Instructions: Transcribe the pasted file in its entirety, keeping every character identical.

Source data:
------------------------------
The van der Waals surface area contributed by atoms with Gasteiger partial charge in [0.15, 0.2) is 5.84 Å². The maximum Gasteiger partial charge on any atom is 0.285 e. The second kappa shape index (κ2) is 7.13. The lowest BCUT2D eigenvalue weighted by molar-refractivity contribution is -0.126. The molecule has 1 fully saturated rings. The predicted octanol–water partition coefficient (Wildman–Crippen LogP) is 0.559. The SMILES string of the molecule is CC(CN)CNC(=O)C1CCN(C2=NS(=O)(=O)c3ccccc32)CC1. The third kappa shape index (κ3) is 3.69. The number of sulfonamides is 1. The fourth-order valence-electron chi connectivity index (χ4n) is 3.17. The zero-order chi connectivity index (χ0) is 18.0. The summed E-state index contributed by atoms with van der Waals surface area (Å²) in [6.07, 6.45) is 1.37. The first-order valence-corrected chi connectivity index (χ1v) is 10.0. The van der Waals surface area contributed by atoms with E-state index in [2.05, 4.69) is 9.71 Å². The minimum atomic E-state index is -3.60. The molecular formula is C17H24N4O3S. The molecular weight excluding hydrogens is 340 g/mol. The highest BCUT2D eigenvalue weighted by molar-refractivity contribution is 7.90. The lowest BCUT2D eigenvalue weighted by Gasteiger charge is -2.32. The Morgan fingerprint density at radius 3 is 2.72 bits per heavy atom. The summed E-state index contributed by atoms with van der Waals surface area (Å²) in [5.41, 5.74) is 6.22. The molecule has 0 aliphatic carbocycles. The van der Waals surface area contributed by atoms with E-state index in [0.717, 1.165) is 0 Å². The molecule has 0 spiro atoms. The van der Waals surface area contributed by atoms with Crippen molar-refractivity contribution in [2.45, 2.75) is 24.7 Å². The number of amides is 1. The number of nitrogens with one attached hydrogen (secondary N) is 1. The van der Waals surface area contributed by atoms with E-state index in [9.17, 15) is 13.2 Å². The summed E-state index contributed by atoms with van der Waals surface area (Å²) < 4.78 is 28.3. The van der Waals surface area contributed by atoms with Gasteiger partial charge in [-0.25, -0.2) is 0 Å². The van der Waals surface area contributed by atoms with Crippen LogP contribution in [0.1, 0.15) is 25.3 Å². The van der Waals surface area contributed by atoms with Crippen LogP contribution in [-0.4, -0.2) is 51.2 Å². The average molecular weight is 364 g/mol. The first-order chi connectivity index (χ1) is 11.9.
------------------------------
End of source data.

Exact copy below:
The van der Waals surface area contributed by atoms with Gasteiger partial charge in [0.15, 0.2) is 5.84 Å². The maximum Gasteiger partial charge on any atom is 0.285 e. The second kappa shape index (κ2) is 7.13. The lowest BCUT2D eigenvalue weighted by molar-refractivity contribution is -0.126. The molecule has 1 fully saturated rings. The predicted octanol–water partition coefficient (Wildman–Crippen LogP) is 0.559. The SMILES string of the molecule is CC(CN)CNC(=O)C1CCN(C2=NS(=O)(=O)c3ccccc32)CC1. The third kappa shape index (κ3) is 3.69. The number of sulfonamides is 1. The fourth-order valence-electron chi connectivity index (χ4n) is 3.17. The zero-order chi connectivity index (χ0) is 18.0. The summed E-state index contributed by atoms with van der Waals surface area (Å²) in [6.07, 6.45) is 1.37. The first-order valence-corrected chi connectivity index (χ1v) is 10.0. The van der Waals surface area contributed by atoms with E-state index in [2.05, 4.69) is 9.71 Å². The minimum atomic E-state index is -3.60. The molecular formula is C17H24N4O3S. The molecular weight excluding hydrogens is 340 g/mol. The highest BCUT2D eigenvalue weighted by molar-refractivity contribution is 7.90. The lowest BCUT2D eigenvalue weighted by Gasteiger charge is -2.32. The Morgan fingerprint density at radius 3 is 2.72 bits per heavy atom. The summed E-state index contributed by atoms with van der Waals surface area (Å²) in [5.41, 5.74) is 6.22. The molecule has 0 aliphatic carbocycles. The van der Waals surface area contributed by atoms with E-state index in [0.717, 1.165) is 0 Å². The molecule has 0 spiro atoms. The van der Waals surface area contributed by atoms with Crippen molar-refractivity contribution in [2.45, 2.75) is 24.7 Å². The number of amides is 1. The number of nitrogens with one attached hydrogen (secondary N) is 1. The van der Waals surface area contributed by atoms with E-state index in [9.17, 15) is 13.2 Å². The summed E-state index contributed by atoms with van der Waals surface area (Å²) < 4.78 is 28.3. The van der Waals surface area contributed by atoms with Gasteiger partial charge in [-0.25, -0.2) is 0 Å². The van der Waals surface area contributed by atoms with Crippen LogP contribution in [0.1, 0.15) is 25.3 Å². The van der Waals surface area contributed by atoms with Crippen LogP contribution in [-0.4, -0.2) is 51.2 Å². The average molecular weight is 364 g/mol. The first-order chi connectivity index (χ1) is 11.9.